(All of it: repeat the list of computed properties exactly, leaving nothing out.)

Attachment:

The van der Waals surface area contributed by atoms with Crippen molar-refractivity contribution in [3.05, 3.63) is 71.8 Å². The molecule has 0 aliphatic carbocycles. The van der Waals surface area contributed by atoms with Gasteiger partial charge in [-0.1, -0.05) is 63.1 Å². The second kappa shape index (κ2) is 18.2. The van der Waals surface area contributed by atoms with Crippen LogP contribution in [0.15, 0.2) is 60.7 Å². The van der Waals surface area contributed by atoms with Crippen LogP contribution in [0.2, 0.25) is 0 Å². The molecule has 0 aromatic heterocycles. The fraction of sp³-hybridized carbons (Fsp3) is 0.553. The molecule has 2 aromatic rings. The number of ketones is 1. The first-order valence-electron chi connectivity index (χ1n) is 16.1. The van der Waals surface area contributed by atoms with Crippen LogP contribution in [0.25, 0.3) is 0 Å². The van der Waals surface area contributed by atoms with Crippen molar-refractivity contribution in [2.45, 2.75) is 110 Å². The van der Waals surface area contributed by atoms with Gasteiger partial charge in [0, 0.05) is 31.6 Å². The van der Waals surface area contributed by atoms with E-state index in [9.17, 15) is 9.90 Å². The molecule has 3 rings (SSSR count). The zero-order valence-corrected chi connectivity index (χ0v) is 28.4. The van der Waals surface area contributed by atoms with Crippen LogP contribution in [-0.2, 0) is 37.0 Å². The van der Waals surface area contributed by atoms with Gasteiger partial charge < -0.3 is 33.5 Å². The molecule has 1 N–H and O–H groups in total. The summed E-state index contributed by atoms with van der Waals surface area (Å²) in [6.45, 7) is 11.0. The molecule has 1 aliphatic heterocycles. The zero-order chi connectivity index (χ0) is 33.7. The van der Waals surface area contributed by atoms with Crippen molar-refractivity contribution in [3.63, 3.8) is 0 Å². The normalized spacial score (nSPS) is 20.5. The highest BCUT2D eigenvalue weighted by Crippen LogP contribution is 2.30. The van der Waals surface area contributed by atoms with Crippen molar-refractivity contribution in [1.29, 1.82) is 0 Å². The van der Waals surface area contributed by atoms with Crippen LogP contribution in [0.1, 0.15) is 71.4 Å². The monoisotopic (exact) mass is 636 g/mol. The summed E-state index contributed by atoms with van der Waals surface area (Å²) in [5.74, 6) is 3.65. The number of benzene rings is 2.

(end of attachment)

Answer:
The van der Waals surface area contributed by atoms with Crippen molar-refractivity contribution in [3.05, 3.63) is 71.8 Å². The molecule has 0 aliphatic carbocycles. The van der Waals surface area contributed by atoms with Gasteiger partial charge in [-0.1, -0.05) is 63.1 Å². The second kappa shape index (κ2) is 18.2. The van der Waals surface area contributed by atoms with Crippen LogP contribution in [0.15, 0.2) is 60.7 Å². The van der Waals surface area contributed by atoms with Crippen LogP contribution in [0.2, 0.25) is 0 Å². The molecule has 0 aromatic heterocycles. The fraction of sp³-hybridized carbons (Fsp3) is 0.553. The molecule has 2 aromatic rings. The number of ketones is 1. The first-order valence-electron chi connectivity index (χ1n) is 16.1. The van der Waals surface area contributed by atoms with Crippen LogP contribution in [0.25, 0.3) is 0 Å². The van der Waals surface area contributed by atoms with Crippen molar-refractivity contribution in [2.45, 2.75) is 110 Å². The van der Waals surface area contributed by atoms with Gasteiger partial charge in [0, 0.05) is 31.6 Å². The van der Waals surface area contributed by atoms with E-state index in [9.17, 15) is 9.90 Å². The molecule has 3 rings (SSSR count). The zero-order valence-corrected chi connectivity index (χ0v) is 28.4. The van der Waals surface area contributed by atoms with Crippen LogP contribution in [-0.2, 0) is 37.0 Å². The van der Waals surface area contributed by atoms with Gasteiger partial charge < -0.3 is 33.5 Å². The molecule has 1 N–H and O–H groups in total. The summed E-state index contributed by atoms with van der Waals surface area (Å²) in [6.45, 7) is 11.0. The molecule has 1 aliphatic heterocycles. The zero-order chi connectivity index (χ0) is 33.7. The van der Waals surface area contributed by atoms with Crippen molar-refractivity contribution in [3.63, 3.8) is 0 Å². The normalized spacial score (nSPS) is 20.5. The highest BCUT2D eigenvalue weighted by Crippen LogP contribution is 2.30. The van der Waals surface area contributed by atoms with Crippen molar-refractivity contribution in [1.29, 1.82) is 0 Å². The van der Waals surface area contributed by atoms with Crippen LogP contribution in [0.1, 0.15) is 71.4 Å². The monoisotopic (exact) mass is 636 g/mol. The summed E-state index contributed by atoms with van der Waals surface area (Å²) in [5.74, 6) is 3.65. The number of benzene rings is 2.